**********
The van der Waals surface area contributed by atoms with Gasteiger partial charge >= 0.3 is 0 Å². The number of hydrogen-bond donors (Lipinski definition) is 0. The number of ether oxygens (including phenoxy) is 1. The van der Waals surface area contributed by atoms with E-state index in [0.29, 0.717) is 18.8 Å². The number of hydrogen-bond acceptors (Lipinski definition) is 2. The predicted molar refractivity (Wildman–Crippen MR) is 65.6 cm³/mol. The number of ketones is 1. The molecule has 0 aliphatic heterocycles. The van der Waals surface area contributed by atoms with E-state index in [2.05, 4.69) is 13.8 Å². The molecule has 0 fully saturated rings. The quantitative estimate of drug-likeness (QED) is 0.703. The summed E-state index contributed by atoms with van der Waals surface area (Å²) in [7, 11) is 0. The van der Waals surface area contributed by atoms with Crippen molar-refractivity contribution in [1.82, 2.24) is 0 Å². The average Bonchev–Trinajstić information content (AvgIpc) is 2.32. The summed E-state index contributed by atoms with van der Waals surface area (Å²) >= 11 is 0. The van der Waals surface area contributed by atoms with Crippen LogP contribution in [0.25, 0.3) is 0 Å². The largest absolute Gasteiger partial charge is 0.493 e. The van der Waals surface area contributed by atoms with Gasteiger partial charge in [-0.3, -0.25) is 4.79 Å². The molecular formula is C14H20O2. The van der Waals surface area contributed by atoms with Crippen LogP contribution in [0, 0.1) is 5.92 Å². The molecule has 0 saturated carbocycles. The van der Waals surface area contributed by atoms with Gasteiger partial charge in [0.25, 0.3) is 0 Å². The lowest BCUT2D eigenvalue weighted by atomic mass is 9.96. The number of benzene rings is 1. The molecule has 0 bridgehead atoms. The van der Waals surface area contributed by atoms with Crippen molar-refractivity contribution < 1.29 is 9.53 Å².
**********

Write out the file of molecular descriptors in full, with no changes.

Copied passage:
The van der Waals surface area contributed by atoms with Gasteiger partial charge >= 0.3 is 0 Å². The number of hydrogen-bond donors (Lipinski definition) is 0. The number of ether oxygens (including phenoxy) is 1. The van der Waals surface area contributed by atoms with E-state index in [0.29, 0.717) is 18.8 Å². The number of hydrogen-bond acceptors (Lipinski definition) is 2. The predicted molar refractivity (Wildman–Crippen MR) is 65.6 cm³/mol. The number of ketones is 1. The molecule has 0 aliphatic heterocycles. The van der Waals surface area contributed by atoms with E-state index in [2.05, 4.69) is 13.8 Å². The molecule has 0 fully saturated rings. The quantitative estimate of drug-likeness (QED) is 0.703. The summed E-state index contributed by atoms with van der Waals surface area (Å²) in [7, 11) is 0. The van der Waals surface area contributed by atoms with Crippen molar-refractivity contribution in [1.82, 2.24) is 0 Å². The average Bonchev–Trinajstić information content (AvgIpc) is 2.32. The summed E-state index contributed by atoms with van der Waals surface area (Å²) >= 11 is 0. The van der Waals surface area contributed by atoms with Crippen LogP contribution in [0.25, 0.3) is 0 Å². The largest absolute Gasteiger partial charge is 0.493 e. The van der Waals surface area contributed by atoms with Gasteiger partial charge in [-0.3, -0.25) is 4.79 Å². The molecular formula is C14H20O2. The van der Waals surface area contributed by atoms with Crippen LogP contribution in [0, 0.1) is 5.92 Å². The molecule has 0 saturated carbocycles. The van der Waals surface area contributed by atoms with Gasteiger partial charge in [0.25, 0.3) is 0 Å². The lowest BCUT2D eigenvalue weighted by atomic mass is 9.96. The number of benzene rings is 1. The molecule has 0 bridgehead atoms. The van der Waals surface area contributed by atoms with Crippen molar-refractivity contribution < 1.29 is 9.53 Å².